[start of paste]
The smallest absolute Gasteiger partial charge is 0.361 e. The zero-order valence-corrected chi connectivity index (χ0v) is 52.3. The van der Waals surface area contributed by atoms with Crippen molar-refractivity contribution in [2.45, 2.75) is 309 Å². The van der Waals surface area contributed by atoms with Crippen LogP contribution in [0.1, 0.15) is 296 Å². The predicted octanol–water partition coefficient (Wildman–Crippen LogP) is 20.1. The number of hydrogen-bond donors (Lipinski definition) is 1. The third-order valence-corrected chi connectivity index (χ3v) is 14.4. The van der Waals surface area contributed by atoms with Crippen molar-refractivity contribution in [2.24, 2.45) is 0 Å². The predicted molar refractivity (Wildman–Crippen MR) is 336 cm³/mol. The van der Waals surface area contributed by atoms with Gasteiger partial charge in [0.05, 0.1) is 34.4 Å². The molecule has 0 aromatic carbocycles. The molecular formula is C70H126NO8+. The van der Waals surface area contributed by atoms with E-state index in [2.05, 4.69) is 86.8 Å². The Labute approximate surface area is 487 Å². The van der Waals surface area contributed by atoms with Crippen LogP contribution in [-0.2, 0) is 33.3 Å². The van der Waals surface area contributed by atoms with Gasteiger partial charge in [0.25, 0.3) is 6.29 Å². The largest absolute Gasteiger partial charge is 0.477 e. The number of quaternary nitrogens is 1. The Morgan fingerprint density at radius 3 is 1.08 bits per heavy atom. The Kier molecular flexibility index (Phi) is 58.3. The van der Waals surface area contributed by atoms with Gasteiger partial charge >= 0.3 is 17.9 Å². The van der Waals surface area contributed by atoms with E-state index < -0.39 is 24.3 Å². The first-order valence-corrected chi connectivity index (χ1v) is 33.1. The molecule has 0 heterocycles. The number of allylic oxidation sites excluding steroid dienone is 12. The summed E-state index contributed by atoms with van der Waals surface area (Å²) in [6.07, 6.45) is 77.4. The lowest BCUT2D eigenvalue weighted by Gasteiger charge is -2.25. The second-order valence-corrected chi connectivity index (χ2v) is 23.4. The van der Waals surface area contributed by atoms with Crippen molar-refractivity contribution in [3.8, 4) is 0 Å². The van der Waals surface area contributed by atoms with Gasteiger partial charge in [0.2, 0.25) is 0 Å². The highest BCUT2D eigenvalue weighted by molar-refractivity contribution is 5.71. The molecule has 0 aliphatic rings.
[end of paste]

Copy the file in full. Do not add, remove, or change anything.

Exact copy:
The smallest absolute Gasteiger partial charge is 0.361 e. The zero-order valence-corrected chi connectivity index (χ0v) is 52.3. The van der Waals surface area contributed by atoms with Crippen molar-refractivity contribution in [2.45, 2.75) is 309 Å². The van der Waals surface area contributed by atoms with Crippen LogP contribution in [0.1, 0.15) is 296 Å². The predicted octanol–water partition coefficient (Wildman–Crippen LogP) is 20.1. The number of hydrogen-bond donors (Lipinski definition) is 1. The third-order valence-corrected chi connectivity index (χ3v) is 14.4. The van der Waals surface area contributed by atoms with Crippen molar-refractivity contribution in [2.24, 2.45) is 0 Å². The predicted molar refractivity (Wildman–Crippen MR) is 336 cm³/mol. The van der Waals surface area contributed by atoms with Gasteiger partial charge in [0.05, 0.1) is 34.4 Å². The molecule has 0 aromatic carbocycles. The molecular formula is C70H126NO8+. The van der Waals surface area contributed by atoms with E-state index in [2.05, 4.69) is 86.8 Å². The Labute approximate surface area is 487 Å². The van der Waals surface area contributed by atoms with Crippen LogP contribution in [-0.2, 0) is 33.3 Å². The van der Waals surface area contributed by atoms with Gasteiger partial charge in [0.25, 0.3) is 6.29 Å². The largest absolute Gasteiger partial charge is 0.477 e. The number of quaternary nitrogens is 1. The Morgan fingerprint density at radius 3 is 1.08 bits per heavy atom. The Kier molecular flexibility index (Phi) is 58.3. The van der Waals surface area contributed by atoms with Gasteiger partial charge >= 0.3 is 17.9 Å². The van der Waals surface area contributed by atoms with E-state index < -0.39 is 24.3 Å². The first-order valence-corrected chi connectivity index (χ1v) is 33.1. The molecule has 0 heterocycles. The number of allylic oxidation sites excluding steroid dienone is 12. The summed E-state index contributed by atoms with van der Waals surface area (Å²) in [6.07, 6.45) is 77.4. The lowest BCUT2D eigenvalue weighted by Gasteiger charge is -2.25. The second-order valence-corrected chi connectivity index (χ2v) is 23.4. The van der Waals surface area contributed by atoms with Crippen molar-refractivity contribution in [3.8, 4) is 0 Å². The van der Waals surface area contributed by atoms with Gasteiger partial charge in [0.2, 0.25) is 0 Å². The highest BCUT2D eigenvalue weighted by molar-refractivity contribution is 5.71. The molecule has 0 aliphatic rings.